Kihikihi School and the Nga Kakano Kohanga Reo has a new waharoa at the eastern entry to their grounds.
School principal Andy Morgan says the waharoa (gateway) is symbolic of the school and the philosophy on which they base learning at the school.
"We are very appreciative of the efforts of Whare Puwerewere, the group of carvers who gifted their time to complete the waharoa.
"This group is made up of a core of carvers who were the first graduates of the carving degree instituted at Te Wananga o Aotearoa in Te Awamutu.
"They come from different iwi and reside in different places in Aotearoa.
"On completion of their degree, they made a pact as a group to do a carving of significance for a community group each Easter.
"This was seen as a way of giving back to those who have allowed them the ability and the support to continue as carvers. This kaupapa (guiding idea) has seen them carve in a variety of places in the last ten years."
Organiser of the carvers for this year's Easter project was local resident, Shane Howell (Sharkey).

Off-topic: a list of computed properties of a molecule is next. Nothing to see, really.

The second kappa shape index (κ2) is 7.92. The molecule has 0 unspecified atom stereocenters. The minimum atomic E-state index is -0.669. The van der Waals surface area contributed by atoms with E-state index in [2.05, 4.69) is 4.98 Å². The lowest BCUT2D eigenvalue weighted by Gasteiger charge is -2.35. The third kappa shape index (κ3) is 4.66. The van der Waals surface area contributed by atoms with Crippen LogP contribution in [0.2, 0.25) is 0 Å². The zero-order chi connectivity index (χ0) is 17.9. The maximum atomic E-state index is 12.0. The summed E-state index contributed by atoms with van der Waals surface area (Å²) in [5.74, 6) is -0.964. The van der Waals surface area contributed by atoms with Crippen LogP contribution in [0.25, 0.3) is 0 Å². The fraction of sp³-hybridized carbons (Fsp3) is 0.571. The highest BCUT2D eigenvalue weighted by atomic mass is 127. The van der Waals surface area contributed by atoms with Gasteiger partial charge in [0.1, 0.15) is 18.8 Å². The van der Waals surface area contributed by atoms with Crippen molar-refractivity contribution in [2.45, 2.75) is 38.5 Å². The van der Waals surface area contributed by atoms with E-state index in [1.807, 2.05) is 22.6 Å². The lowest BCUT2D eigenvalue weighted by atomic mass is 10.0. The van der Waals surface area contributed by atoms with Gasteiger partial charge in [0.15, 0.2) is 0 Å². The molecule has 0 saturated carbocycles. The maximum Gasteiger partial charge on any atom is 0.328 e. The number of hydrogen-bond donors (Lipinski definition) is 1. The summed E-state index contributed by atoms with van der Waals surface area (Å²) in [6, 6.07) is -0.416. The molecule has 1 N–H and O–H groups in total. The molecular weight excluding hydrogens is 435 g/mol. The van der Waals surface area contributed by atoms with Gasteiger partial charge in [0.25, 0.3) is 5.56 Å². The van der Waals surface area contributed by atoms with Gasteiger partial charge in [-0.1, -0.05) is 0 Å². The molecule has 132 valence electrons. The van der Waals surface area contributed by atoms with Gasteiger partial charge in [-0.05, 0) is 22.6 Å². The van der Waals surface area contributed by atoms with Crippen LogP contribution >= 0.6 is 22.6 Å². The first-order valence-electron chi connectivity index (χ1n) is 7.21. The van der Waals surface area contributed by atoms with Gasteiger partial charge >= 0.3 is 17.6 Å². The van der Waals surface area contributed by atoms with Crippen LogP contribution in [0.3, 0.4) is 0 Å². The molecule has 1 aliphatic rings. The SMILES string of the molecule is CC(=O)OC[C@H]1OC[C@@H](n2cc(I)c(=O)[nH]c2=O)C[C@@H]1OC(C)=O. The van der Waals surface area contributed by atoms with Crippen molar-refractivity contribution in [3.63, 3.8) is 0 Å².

After a powhiri and kai on Thursday afternoon, the carvers began and continued carving through the night and all of Good Friday with the waharoa being erected at 1.30am on Saturday morning.
The waharoa was blessed and named, "He tangata ako, he whanau ako" at a dawn ceremony on Saturday March 30.
Mr Morgan says it is a unique design having a definite entry and exit component.
"This encapsulates the essence of the whakatauki (proverb), which indicates a person comes in to the kohanga and school to learn. The front of the waka (canoe) leads them in to this place of learning.
"When they depart they take their learning to support, lead and nurture their whanau and the wider whanau of the world. They are still travelling by waka and the rear of the waka depicts this journey of departure.
"There are many levels of meaning within the waharoa. "The process really opened our eyes to the complex messages and meanings in such carvings."
Mr Morgan says they are very thankful to Open Wananga who granted the school money to help with associated costs of materials and providing food and hospitality for the carvers.
"The only task left to complete is some landscaping around the base of the waharoa, which will be completed at a school working bee this term.
"For any visitors, it would be well worth stopping to look at this unique landmark."
Next year, Whare Puwerewere will continue their Easter carving at Ruatoki.